"I think this is going to go really well."

So says one of the hapless grooms at the combined stag do that launches the new season of Married at First Sight Australia this week.

It's a prediction that's made with great confidence and a healthy dose of delusion. Because nothing ever goes well on MAFS Australia. At last count, there was precisely one couple still together from five whole seasons of people marrying complete strangers.

A perfect pair (?). Photo / Supplied
A perfect pair (?). Photo / Supplied

Indeed, the only winners from the show have ever been the networks broadcasting it. The previous season, full of couple swapping and dinner party shouting matches, became Australia's most watched show of 2018, with viewers' jaws dropping on both sides of the Tasman.

Keen to recreate that ratings success, the makers of MAFS Australia have promised this year's series will ramp the drama up yet another few notches.

From a pool of 10,000 applicants hoping for love or a solid six to 12 months of Instagram influencing, producers and the show's three relationship "experts" have found 10 brides and 10 grooms to marry off, some of whom I refuse to believe are real people.

For example, there's Ines, who says, "One of my hobbies is just being in my bikinis." (Same girl, same.)

There's also 44-year-old Mike, who's that middle-aged guy who still chooses to stay in hostels when travelling and freely admits to hooking up with women half his age.

"[But] I'm exhausted by it. I cannot break another heart," he says with a straight face.

Mike and Heidi embracing on their wedding day. Photo / Supplied
Mike and Heidi embracing on their wedding day. Photo / Supplied

They're just two of the pawns in the MAFS Australia game, where we know there's less concern about love matches and more attention spent on creating explosive TV – and those motivations seem more pointed than ever this year.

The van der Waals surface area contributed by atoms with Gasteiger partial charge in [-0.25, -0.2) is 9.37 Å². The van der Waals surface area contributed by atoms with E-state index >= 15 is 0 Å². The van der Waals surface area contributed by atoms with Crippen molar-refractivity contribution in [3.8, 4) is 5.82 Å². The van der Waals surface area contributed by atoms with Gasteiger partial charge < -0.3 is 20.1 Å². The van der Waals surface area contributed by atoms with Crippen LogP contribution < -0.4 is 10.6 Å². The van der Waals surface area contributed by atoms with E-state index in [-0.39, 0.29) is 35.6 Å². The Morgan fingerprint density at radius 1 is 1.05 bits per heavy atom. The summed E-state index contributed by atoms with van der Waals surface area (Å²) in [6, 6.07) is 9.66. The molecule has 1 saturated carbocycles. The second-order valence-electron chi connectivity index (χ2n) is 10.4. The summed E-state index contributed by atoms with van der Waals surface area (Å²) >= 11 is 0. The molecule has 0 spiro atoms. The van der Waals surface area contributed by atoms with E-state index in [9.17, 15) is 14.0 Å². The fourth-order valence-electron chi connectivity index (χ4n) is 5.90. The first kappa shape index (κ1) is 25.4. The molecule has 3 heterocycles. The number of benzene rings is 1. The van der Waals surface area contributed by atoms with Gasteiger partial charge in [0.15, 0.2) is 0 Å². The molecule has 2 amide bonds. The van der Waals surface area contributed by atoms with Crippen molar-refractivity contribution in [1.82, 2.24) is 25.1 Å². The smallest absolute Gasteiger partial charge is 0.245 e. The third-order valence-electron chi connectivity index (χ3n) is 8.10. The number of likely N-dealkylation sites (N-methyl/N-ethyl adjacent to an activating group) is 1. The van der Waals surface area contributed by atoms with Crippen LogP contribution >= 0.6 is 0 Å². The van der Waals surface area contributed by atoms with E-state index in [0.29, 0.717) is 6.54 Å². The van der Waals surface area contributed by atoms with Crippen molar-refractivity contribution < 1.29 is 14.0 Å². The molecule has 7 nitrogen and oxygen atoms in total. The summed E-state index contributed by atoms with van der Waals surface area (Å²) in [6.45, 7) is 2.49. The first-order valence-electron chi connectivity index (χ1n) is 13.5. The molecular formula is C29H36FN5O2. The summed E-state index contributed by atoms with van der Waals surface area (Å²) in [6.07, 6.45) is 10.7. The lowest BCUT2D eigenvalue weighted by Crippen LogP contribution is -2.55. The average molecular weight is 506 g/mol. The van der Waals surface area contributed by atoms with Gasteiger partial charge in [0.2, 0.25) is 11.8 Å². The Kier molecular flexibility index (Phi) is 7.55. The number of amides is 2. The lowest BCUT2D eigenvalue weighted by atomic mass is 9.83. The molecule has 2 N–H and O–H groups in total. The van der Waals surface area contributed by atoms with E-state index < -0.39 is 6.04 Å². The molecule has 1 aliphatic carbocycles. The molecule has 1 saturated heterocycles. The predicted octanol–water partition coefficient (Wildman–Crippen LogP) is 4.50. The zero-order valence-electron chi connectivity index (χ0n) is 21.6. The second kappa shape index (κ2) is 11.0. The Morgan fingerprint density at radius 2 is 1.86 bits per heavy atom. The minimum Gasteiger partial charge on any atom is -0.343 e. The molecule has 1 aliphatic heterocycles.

As the relationship experts (who I wouldn't trust to choose me a sandwich, let alone a potential spouse) explained their reasons for pairing off the six couples we've seen thus far, it became obvious that pitfalls are ahead for many of the newlyweds.


Take, for example, Monday night's bride Melissa, a loud and excitable woman who slept in on the day of her wedding, didn't know how to get out of her apartment building and wasn't sure she had packed her wedding dress.

Who did the experts believe would be perfect husband material for this new television hero? Dino, a meditation facilitator whose wedding vows began with "Namaste. I bow to the divine in you."

Only mildly terrified, Melissa mused, "The experts have obviously put us together for a reason."

Oh, they sure have, Melissa.

Melissa and Dino having a dance on their wedding day. Photo / Supplied
Melissa and Dino having a dance on their wedding day. Photo / Supplied

But then came last night's episode where the matches and the situations felt just a little… unsettling.

Ning, a hairdresser and mum of three, was open with the experts about the abandonment issues she feels after being left first by her parents as a child, and then by the father of her children.

Her obvious self-sabotage on the day of her wedding as she spewed out a stream of mean-spirited jokes directed at her new husband, Mark, was painful to watch.

It also felt uncomfortable seeing radio announcer Heidi, a woman who said she's previously felt she "wasn't wanted anywhere" after a tough childhood in foster care, being paired with Mike of "I cannot break another heart" fame.

It all feels a bit uneasy that she's being set up with a man who appears too in love with himself to make room for anyone else. (And the promo for the upcoming episode suggests those fears are well-founded.)

I know nobody on the show has a gun being held to their head as they're forced to participate (or not that I've been able to confirm, anyway) but it does rather take the shine off your glorious trainwreck TV of choice when it's served up with a side of exploitation.

I have no doubt this season of MAFS Australia will deliver on its drama-tastic promises and up the ante on last year's enormous hit of a series. But with a whopping 44 episodes to get through this season, that feels like an awful lot of manipulated drama to digest.

Much like the MAFS brides and grooms themselves, it's a commitment I probably won't be able to bring myself to see through to the bitter end.

MAFS Australia screens 7pm Sundays and 7.30pm Monday-Wednesdays on Three